A Decade in Prints

Whether you lived through the era or not, don’t you find the 1960s a fascinating decade? So much was happening, so much was changing in the world.

Renowned artist Robert Rauschenberg was also intrigued by the tumultuous decade, and chronicled his observations of the events of the day in three series of prints. These prints are on display at the Madison Museum of Contemporary Art in the exhibition Signs of the Times: Robert Rauschenberg’s America, which opens Sunday and runs through January 3.

“Rauschenberg was a chronicler of the American experience,” says MMoCA curator of collections Rick Axsom. “He was to the twentieth century what Walt Whitman was to the nineteenth.”

The show is phenomenal. One could spend hours examining the diverse, intricately layered and symbolically rich works and still feel like there’s more to explore. And the exhibition is set up smartly, in a way that makes sense and makes the most of the art. That’s thanks to Axsom, who worked on the exhibition with Rauschenberg before the artist’s death in 2008.

Axsom says Rauschenberg was “a hell of a guy,” charming, interesting and nice—not necessarily what you’d expect from such an influential figure in the twentieth-century art world. And while Rauschenberg was most famous for his “combines,” assemblages incorporating paint and everyday objects, he was a prolific printmaker, creating roughly twelve-hundred editions starting in the 1940s. He was among the artists who turned to printmaking as a way to democratize art and considered it in no way inferior to other media.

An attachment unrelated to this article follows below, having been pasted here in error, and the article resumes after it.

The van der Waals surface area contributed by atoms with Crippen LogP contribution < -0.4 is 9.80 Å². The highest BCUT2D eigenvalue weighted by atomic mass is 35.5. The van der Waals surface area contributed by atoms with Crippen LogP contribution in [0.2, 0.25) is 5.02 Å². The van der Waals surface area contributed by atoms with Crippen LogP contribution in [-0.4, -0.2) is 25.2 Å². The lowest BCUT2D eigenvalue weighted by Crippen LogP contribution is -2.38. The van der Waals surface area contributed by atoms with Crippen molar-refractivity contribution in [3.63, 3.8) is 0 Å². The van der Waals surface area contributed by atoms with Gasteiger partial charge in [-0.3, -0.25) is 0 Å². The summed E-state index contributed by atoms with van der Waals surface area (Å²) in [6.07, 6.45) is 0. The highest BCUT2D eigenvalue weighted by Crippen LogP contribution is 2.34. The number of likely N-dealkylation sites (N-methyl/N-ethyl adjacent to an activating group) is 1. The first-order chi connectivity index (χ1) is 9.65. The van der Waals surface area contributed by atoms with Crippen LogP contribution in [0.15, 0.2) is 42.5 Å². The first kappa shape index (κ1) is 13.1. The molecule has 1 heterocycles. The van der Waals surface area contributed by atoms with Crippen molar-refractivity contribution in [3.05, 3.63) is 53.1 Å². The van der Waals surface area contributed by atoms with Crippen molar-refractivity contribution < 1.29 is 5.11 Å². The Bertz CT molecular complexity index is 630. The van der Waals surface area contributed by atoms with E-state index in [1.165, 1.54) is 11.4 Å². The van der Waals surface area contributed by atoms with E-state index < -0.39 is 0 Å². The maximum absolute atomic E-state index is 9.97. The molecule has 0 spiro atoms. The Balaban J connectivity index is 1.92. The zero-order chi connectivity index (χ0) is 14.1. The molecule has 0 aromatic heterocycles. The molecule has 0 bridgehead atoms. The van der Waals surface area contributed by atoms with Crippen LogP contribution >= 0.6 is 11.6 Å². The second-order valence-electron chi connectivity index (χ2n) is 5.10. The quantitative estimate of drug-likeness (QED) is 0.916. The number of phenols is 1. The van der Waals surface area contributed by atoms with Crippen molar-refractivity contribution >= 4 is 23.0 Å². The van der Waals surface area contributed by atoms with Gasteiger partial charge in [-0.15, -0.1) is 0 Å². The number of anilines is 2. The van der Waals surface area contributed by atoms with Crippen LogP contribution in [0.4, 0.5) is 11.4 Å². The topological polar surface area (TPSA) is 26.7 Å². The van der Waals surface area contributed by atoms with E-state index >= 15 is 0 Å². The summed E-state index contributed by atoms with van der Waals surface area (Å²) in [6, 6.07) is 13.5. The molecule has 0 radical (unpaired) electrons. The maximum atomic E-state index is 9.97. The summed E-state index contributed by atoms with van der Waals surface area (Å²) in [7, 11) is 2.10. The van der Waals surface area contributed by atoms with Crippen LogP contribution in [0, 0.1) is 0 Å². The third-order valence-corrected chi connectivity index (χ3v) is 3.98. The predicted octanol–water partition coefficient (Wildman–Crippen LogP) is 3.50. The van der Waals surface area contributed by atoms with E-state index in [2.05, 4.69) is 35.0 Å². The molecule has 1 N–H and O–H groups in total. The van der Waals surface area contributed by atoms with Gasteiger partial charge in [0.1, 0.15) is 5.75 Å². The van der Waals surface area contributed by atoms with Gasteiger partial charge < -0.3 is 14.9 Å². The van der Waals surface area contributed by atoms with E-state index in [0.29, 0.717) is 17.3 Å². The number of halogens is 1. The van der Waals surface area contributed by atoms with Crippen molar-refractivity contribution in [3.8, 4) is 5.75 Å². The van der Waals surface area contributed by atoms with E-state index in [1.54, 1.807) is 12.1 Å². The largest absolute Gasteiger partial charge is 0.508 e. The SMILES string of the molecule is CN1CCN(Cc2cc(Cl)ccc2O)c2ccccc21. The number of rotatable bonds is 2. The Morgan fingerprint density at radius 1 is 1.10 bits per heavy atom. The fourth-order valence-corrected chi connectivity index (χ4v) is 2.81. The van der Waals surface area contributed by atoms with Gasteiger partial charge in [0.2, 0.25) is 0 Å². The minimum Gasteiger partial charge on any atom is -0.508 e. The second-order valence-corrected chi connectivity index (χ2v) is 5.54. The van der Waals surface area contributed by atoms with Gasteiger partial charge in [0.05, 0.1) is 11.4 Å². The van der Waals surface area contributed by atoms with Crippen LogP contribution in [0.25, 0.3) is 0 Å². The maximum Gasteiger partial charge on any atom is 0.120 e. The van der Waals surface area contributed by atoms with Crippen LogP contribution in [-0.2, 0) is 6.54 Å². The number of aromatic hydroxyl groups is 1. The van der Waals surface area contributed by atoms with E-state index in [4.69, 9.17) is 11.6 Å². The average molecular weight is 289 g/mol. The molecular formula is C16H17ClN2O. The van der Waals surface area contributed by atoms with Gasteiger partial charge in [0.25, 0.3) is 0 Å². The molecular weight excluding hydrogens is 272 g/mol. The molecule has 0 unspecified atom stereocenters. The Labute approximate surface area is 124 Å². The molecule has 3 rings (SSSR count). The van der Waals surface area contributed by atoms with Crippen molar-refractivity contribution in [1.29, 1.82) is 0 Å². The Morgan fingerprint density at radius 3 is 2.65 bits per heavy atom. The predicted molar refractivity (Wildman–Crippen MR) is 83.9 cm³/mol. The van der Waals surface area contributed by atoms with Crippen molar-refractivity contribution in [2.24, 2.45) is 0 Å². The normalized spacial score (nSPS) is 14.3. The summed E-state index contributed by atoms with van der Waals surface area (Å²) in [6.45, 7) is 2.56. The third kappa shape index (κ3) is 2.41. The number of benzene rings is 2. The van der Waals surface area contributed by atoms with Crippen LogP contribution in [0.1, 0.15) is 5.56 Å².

“Rauschenberg, like Picasso, like Jasper Johns, prized his prints as much as any other work,” Axsom says.

The image that greets visitors and introduces the show is the screenprint Signs, an assemblage of images including John F. Kennedy, Janis Joplin, Martin Luther King, Jr., an astronaut and Vietnam War soldiers. On the walls to the left and right is a timeline pointing out key political—and a few cultural—events of the 1960s. These milestones provide a helpful context to the artwork that follows.

The first collection on display is Reels (B+C), a series of six prints based on the controversial movie Bonnie and Clyde, which was released the year before in 1967. Featuring bright shades of yellow, pink, green and blue—”a fair way to describe them is psychedelic,” Axsom says—the prints portray the sex, violence and tone that made the film so notorious.

The following series is the largest in the exhibition, Rauschenberg’s Stoned Moon Series inspired by the Apollo 11 launch, which he was invited to the Kennedy Space Center to witness. The artist was mesmerized by the experience, Axsom says, and soon was working around the clock to produce thirty-four prints in a single month.

The prints are varied in style, with symbols and shapes used repeatedly to unify the series. Imagery is often obscured or overlapped and comes from materials Rauschenberg gathered from NASA archives as well as his own photographs. The works celebrate the shuttle launch but also the universal human quest for flight. And they track the history of the space program, often employing simple diagrams to help convey the story.